Kettlebell Single-Arm Biceps Curl 

Why we like it: This underhand-grip curl activates your inner bicep, giving your arms some POP when flexing. It sprinkles in a little forearm work, too.

How to do it:

  1. Stand with your feet hip-width apart.
  2. Hold a kettlebell in your right hand using an underhand grip.
  3. Curl the handle of the kettlebell until it nearly touches your shoulder.
  4. Slowly lower the kettlebell back to the starting position.
  5. Repeat for desired reps then switch to your left side. 

RELATED: Best Bicep Workout

kettlebell-bicep-curl

Kettlebell Upright Row

Why we like it: Kettlebells and upright rows are a match made in heaven for any kettlebell arm workout. The design of a kettlebell handle helps the flow of this movement and allows you to lift more weight. Upright rows are also excellent for training the deltoids and traps.

How to do it:

  1. Stand with your feet hip-width apart.
  2. Grip the kettlebell handle with both hands.
  3. Bend your elbows and pull the kettlebell up to chest height. You should feel a strong squeeze of the shoulders.
  4. Slowly lower the kettlebell and allow your arms to straighten.
  5. Repeat for desired sets and reps.
kettlebell-upright-row

Kettlebell Push-Up

Why we like it: The kettlebell push-up extends your range of motion, intensifying your chest muscle engagement for more growth potential. Stabilizing your wrists on the handles also helps enhance wrist strength.

How to do it:

  1. Place your hands on the round part of the kettlebell or the handles.
  2. Get in a pushup position, arms straight, with the kettlebells directly under your shoulders.
  3. With control, lower your body until the shoulders/chest tap the kettlebells.
  4. Drive your body back up with your arms, keeping your body flat and core tight.
  5. Repeat for desired sets and reps.

RELATED: What Muscles Do Push-Ups Work?

kettlebell-push-up

Kettlebell Overhead Triceps Extension

Why we like it: Training with movements like the kettlebell overhead tricep extension spares your wrists and isolates your triceps. 

Pro tip: Try training drop sets of the kettlebell overhead tricep extensions after you wrap up your kettlebell skull crushers. 

How to do it:

  1. Stand with your feet hip-width apart.
  2. Grip the side of the kettlebell handle with both hands.
  3. Lift the kettlebell directly over your head and straighten your arms.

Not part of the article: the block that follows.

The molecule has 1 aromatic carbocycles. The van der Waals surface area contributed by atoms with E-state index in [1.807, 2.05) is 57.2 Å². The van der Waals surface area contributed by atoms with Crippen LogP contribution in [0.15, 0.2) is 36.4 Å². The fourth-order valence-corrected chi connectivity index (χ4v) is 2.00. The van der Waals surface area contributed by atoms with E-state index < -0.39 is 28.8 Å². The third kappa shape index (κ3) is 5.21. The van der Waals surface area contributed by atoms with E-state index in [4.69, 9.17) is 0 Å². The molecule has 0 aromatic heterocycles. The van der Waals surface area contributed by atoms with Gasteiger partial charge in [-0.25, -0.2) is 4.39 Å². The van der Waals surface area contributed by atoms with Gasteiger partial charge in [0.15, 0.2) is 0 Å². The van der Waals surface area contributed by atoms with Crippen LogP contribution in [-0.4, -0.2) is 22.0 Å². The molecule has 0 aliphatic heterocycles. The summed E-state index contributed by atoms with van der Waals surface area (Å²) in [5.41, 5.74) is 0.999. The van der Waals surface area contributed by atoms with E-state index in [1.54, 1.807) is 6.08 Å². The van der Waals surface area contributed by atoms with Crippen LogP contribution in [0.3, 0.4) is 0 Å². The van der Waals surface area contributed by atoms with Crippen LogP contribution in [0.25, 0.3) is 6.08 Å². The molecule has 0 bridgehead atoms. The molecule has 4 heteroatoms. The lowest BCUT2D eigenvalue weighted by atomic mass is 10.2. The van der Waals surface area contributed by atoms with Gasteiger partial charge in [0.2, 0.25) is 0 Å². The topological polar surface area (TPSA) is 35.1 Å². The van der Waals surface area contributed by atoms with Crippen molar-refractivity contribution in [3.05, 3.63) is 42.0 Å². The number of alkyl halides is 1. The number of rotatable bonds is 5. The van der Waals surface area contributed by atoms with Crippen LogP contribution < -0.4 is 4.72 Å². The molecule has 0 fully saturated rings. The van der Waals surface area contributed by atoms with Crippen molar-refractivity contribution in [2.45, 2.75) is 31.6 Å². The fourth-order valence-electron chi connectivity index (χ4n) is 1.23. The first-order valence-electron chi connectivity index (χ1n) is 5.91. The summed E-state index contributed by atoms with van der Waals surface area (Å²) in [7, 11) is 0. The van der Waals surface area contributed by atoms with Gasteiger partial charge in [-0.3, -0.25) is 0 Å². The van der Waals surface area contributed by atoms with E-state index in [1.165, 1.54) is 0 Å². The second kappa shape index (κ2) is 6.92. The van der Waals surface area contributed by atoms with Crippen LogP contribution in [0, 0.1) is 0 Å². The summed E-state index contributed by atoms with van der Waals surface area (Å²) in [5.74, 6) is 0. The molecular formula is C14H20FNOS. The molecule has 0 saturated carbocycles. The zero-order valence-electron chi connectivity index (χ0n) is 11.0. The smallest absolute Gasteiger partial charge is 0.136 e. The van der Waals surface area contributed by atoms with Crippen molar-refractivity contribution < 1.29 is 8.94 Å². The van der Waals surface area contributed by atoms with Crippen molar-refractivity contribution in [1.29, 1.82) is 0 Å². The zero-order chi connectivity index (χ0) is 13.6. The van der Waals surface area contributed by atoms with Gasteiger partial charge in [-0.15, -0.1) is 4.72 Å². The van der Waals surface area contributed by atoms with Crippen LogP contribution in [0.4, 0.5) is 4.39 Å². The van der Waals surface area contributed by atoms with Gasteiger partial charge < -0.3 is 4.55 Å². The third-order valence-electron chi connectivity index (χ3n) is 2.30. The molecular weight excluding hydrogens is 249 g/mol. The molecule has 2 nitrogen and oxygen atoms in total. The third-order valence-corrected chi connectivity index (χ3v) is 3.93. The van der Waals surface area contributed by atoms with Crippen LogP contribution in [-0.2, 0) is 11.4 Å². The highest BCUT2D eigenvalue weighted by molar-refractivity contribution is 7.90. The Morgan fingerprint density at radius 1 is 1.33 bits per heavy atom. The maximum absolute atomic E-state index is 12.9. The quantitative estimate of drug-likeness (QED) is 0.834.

4. Allow your elbows to bend, and lower the kettlebell behind your head with control.
  5. Squeeze your triceps and bring the kettlebell back overhead to the starting position.
  6. Repeat for desired sets and reps.

RELATED: Best Tricep Workouts

kettlebell-overhead-triceps-extension

Create Your Upper Body Kettlebell Workout 

These upper body kettlebell workouts are no joke. Make sure to prepare yourself using some of the best warm-up exercises to prevent noodle-arms the next day,

Upper Body Kettlebell Workout for Hypertrophy

This workout emphasizes higher rep ranges to target muscle size. You’ll want to prioritize full range of motion, continuous tension throughout, and use moderate weights to complete the repetitions.

Circuit 13 Rounds
Kettlebell Floor Press12-15 reps
Kettlebell Bent-Over Row12-15 reps
Kettlebell Single-arm Overhead Press12-15 reps per side

Rest 45 seconds between rounds.

Circuit 22-3 Rounds
Kettlebell Push-Up10-12 reps
Kettlebell Halo10-12 reps

Rest 30 seconds between rounds.

Circuit 35-Minute AMRAP
Kettlebell Upright Row8 reps
Kettlebell Skull Crusher8 reps
Kettlebell Single-arm Curl8 reps per side
kettlebell overhead press woman doing demo

Upper Body Kettlebell Workout for Strength

Ready to boost upper-body strength with kettlebells? This challenging and enjoyable upper body kettlebell workout requires moderate and heavy kettlebells. Use a moderate weight for 8+ reps. Use heavy kettlebells for sets of 5 reps.

Strength Pyramid: 5 Rounds

  • Exercise 1: Kettlebell Push-Up
  • Exercise 2: Kettlebell Bent-Over Row
  • Exercise 3: Kettlebell Single-Arm Overhead Press
  • Exercise 4: Kettlebell Overhead Tricep Extensions
  • Round 1: 5 reps
  • Round 2: 8 reps
  • Round 3: 12 reps
  • Round 4: 8 reps
  • Round 5: 5 reps

Rest 2 minutes between rounds.

Upper-Body Kettlebell Workout for Power

For this kettlebell upper-body power workout, prioritize moving a lightweight quickly and allow sufficient rest periods. Speed is the essential element in this workout for power.

Superset 13-5 Rounds
1A. Kettlebell Push-Up3-5 reps
1B. Kettlebell Bent-Over Row3-5 reps

Rest 3 minutes between sets.

Superset 23-4 Rounds
2A. Kettlebell Push Press3-5 reps
2B. Kettlebell Floor Press3-5 reps

Rest 3 minutes between sets.

Benefits of Upper-Body Kettlebell Workouts

Training Versatility